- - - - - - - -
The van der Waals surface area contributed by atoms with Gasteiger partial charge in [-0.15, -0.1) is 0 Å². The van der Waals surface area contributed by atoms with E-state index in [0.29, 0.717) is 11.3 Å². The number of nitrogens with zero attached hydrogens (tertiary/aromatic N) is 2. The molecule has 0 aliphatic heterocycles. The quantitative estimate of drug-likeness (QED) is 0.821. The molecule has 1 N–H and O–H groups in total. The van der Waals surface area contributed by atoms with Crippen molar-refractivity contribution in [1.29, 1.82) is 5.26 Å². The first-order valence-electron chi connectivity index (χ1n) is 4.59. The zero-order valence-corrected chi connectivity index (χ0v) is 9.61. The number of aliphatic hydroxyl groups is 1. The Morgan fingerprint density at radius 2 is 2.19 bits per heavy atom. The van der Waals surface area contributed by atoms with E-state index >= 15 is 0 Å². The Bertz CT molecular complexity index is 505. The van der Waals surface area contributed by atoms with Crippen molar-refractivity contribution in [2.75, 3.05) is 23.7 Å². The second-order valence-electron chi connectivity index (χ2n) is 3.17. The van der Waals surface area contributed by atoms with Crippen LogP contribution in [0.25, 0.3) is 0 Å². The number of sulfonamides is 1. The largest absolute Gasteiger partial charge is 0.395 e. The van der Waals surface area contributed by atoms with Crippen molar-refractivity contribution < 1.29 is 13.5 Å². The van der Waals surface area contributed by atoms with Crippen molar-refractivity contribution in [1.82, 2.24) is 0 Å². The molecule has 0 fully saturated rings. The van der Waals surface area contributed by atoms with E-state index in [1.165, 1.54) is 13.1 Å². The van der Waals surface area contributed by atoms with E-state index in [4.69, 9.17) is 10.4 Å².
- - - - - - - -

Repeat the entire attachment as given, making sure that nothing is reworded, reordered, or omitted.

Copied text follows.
The van der Waals surface area contributed by atoms with Gasteiger partial charge in [-0.15, -0.1) is 0 Å². The van der Waals surface area contributed by atoms with E-state index in [0.29, 0.717) is 11.3 Å². The number of nitrogens with zero attached hydrogens (tertiary/aromatic N) is 2. The molecule has 0 aliphatic heterocycles. The quantitative estimate of drug-likeness (QED) is 0.821. The molecule has 1 N–H and O–H groups in total. The van der Waals surface area contributed by atoms with Crippen molar-refractivity contribution in [1.29, 1.82) is 5.26 Å². The first-order valence-electron chi connectivity index (χ1n) is 4.59. The zero-order valence-corrected chi connectivity index (χ0v) is 9.61. The number of aliphatic hydroxyl groups is 1. The Morgan fingerprint density at radius 2 is 2.19 bits per heavy atom. The van der Waals surface area contributed by atoms with E-state index >= 15 is 0 Å². The Bertz CT molecular complexity index is 505. The van der Waals surface area contributed by atoms with Crippen molar-refractivity contribution in [2.75, 3.05) is 23.7 Å². The second-order valence-electron chi connectivity index (χ2n) is 3.17. The van der Waals surface area contributed by atoms with Crippen LogP contribution in [0.25, 0.3) is 0 Å². The number of sulfonamides is 1. The largest absolute Gasteiger partial charge is 0.395 e. The van der Waals surface area contributed by atoms with Crippen molar-refractivity contribution < 1.29 is 13.5 Å². The van der Waals surface area contributed by atoms with Crippen molar-refractivity contribution in [1.82, 2.24) is 0 Å². The molecule has 0 fully saturated rings. The van der Waals surface area contributed by atoms with E-state index in [1.165, 1.54) is 13.1 Å². The van der Waals surface area contributed by atoms with E-state index in [4.69, 9.17) is 10.4 Å².